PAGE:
Do you really think that there's no right answer to which amount you are supposed to tithe on? .

Yes, I really do, its entirely between the person and the Lord. Furthermore I believe that 'right answer' may change as the person grows spiritually.
I absolutly HATE when some member tries to define what Gods Prophets have chosen not to define.

Your 'increase' is what ever you believe it is. Gross income, net income, net income after expenses.
Define it in your head, pray about it and then try to stick to it.
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#25 Guest_gopecon_*

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Posted 15 September 2011 - 10:39 AM

You'll note that I did not try to define it. I have my opinion, but that may be worth what you paid to read it. I do believe that there is a right answer that does not change from person to person, especially if they are employees receiving a paycheck. Self employed and business owners finances can get somewhat dicey. Either way though, I'm sure that the Lord has an expectation as to what should be paid - and that is the right answer. The fact that it is between you and the Lord does not mean that you can just pick a number and be an honest full-tithe payer. I will say that for people receiving a paycheck, net income after expenses is not a standard at all. You can expense yourself right out of owing anything with that type of guideline.

#26 Dravin

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Posted 15 September 2011 - 11:12 AM

Yes, I really do, its entirely between the person and the Lord. Furthermore I believe that 'right answer' may change as the person grows spiritually.
I absolutly HATE when some member tries to define what Gods Prophets have chosen not to define.

Your 'increase' is what ever you believe it is. Gross income, net income, net income after expenses.
Define it in your head, pray about it and then try to stick to it.


I know what you are trying to say, but personally I'd probably rephrase it like this:

"Your increase is what you, in conjunction with the Lord, have agreed it is."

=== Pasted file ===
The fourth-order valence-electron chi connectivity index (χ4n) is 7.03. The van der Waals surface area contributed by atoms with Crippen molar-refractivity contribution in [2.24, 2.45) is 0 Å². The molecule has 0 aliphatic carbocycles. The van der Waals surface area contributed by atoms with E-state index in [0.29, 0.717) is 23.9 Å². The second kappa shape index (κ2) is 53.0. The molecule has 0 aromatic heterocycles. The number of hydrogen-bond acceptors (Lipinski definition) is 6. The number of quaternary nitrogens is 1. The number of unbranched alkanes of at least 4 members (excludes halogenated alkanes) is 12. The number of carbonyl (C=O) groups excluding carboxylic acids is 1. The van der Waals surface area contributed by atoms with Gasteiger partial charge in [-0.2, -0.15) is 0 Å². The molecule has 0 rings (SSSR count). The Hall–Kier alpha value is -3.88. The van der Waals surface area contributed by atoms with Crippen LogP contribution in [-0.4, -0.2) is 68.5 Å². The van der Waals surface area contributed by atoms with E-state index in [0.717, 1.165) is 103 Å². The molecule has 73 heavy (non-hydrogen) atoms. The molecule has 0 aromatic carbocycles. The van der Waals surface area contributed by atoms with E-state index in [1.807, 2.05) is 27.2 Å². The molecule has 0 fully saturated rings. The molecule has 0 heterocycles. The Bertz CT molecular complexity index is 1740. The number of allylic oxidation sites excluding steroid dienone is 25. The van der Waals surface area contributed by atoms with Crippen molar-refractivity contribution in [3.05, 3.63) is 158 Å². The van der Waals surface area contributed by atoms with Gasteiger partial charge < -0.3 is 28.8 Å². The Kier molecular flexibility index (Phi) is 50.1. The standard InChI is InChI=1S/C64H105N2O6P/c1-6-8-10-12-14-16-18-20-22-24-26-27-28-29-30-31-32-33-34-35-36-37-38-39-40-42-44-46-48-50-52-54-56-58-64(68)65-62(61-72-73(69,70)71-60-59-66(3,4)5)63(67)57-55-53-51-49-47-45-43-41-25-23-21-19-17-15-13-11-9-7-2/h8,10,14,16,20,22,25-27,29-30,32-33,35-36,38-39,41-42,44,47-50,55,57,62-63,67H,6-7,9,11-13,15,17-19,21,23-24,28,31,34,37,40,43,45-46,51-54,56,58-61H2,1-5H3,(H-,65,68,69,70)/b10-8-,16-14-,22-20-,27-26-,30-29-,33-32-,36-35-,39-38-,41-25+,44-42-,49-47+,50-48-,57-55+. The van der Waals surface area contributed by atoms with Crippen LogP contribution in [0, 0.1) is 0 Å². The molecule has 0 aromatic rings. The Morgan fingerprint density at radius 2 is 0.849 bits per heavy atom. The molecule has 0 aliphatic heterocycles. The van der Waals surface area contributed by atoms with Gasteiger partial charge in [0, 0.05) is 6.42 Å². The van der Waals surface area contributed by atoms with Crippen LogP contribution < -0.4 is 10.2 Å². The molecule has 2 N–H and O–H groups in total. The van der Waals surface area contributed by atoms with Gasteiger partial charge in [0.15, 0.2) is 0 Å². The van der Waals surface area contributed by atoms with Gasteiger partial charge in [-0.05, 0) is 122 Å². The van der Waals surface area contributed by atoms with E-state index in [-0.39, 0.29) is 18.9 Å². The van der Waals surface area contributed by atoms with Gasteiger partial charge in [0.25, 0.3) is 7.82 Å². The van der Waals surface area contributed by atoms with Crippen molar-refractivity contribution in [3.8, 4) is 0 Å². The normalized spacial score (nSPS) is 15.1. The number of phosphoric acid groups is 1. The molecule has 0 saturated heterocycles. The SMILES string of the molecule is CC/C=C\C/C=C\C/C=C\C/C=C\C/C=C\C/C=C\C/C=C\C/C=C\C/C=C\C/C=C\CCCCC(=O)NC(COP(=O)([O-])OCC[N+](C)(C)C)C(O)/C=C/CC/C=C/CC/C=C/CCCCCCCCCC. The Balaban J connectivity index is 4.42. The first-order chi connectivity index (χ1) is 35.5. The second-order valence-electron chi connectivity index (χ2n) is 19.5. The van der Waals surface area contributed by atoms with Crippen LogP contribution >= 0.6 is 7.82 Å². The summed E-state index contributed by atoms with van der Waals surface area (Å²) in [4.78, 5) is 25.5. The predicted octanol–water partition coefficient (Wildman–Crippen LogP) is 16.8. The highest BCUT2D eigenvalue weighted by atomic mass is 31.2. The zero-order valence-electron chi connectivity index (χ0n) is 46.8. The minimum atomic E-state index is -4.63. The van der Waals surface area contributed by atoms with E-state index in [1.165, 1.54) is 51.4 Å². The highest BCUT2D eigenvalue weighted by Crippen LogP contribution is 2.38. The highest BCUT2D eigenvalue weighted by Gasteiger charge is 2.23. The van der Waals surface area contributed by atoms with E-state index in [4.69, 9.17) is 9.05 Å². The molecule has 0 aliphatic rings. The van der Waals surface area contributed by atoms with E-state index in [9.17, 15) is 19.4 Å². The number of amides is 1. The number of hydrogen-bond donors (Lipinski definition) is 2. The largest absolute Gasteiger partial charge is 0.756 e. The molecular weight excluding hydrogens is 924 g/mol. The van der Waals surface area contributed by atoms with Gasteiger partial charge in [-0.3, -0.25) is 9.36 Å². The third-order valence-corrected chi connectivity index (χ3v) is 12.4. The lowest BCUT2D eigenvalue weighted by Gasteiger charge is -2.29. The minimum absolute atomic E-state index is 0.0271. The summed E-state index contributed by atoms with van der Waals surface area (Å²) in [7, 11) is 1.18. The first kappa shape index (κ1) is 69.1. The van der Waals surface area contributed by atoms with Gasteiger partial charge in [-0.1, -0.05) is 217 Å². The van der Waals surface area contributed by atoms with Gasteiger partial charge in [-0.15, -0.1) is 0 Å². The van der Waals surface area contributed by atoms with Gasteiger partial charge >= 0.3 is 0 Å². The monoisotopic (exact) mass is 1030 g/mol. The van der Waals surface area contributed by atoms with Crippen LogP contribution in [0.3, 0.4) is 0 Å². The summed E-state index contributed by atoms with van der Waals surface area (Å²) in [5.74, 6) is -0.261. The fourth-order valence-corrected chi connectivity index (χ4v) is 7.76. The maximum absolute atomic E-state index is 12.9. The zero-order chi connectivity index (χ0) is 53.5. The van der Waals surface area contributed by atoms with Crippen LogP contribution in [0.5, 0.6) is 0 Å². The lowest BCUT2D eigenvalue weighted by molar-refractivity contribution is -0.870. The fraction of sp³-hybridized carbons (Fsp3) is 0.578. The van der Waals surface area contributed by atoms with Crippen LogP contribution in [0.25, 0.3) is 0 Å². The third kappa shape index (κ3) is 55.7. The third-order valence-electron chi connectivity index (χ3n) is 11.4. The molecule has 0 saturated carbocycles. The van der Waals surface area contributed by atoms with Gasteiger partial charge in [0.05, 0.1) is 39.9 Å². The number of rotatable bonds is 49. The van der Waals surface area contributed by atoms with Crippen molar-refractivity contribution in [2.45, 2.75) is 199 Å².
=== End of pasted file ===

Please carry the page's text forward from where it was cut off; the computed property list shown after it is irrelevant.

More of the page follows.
Hindsight is all well and good... until you trip.

#27 LeKook

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Posted 15 September 2011 - 11:16 AM

I know what you are trying to say, but personally I'd probably rephrase it like this: "Your increase is what you, in conjunction with the Lord, have agreed it is."


That's what I was thinking, but couldn't figure out how to express it, thank you! :)

-LeKook


#28 Guest_mormonmusic_*

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Posted 15 September 2011 - 11:48 AM

I like what Dravin said -- and I think that the counseling with the Lord part was missing from the quote I gave early. Nice job Dravin. I also like the idea that it can change as a person changes spiritually. Ultimately, it's to be done willingly...in fact, to pay it without doing it willingly isn't a great thing, is it? How do you think the Lord views the person who doesn't pay it willingly?

#29 Spartan117

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Posted 15 September 2011 - 11:52 AM

How do you think the Lord views the person who doesn't pay it willingly?


As the reason there's an atonement?

#30 shine7

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Posted 19 September 2011 - 01:14 AM

Take heart, God can help you with this decision. We have a darling older woman in our ward that lives on a pension. She has $100 after her rent and other set expenses are paid; this is for food/clothing/all miscellaneous needs. Our bishop has her pay 10% of her $100.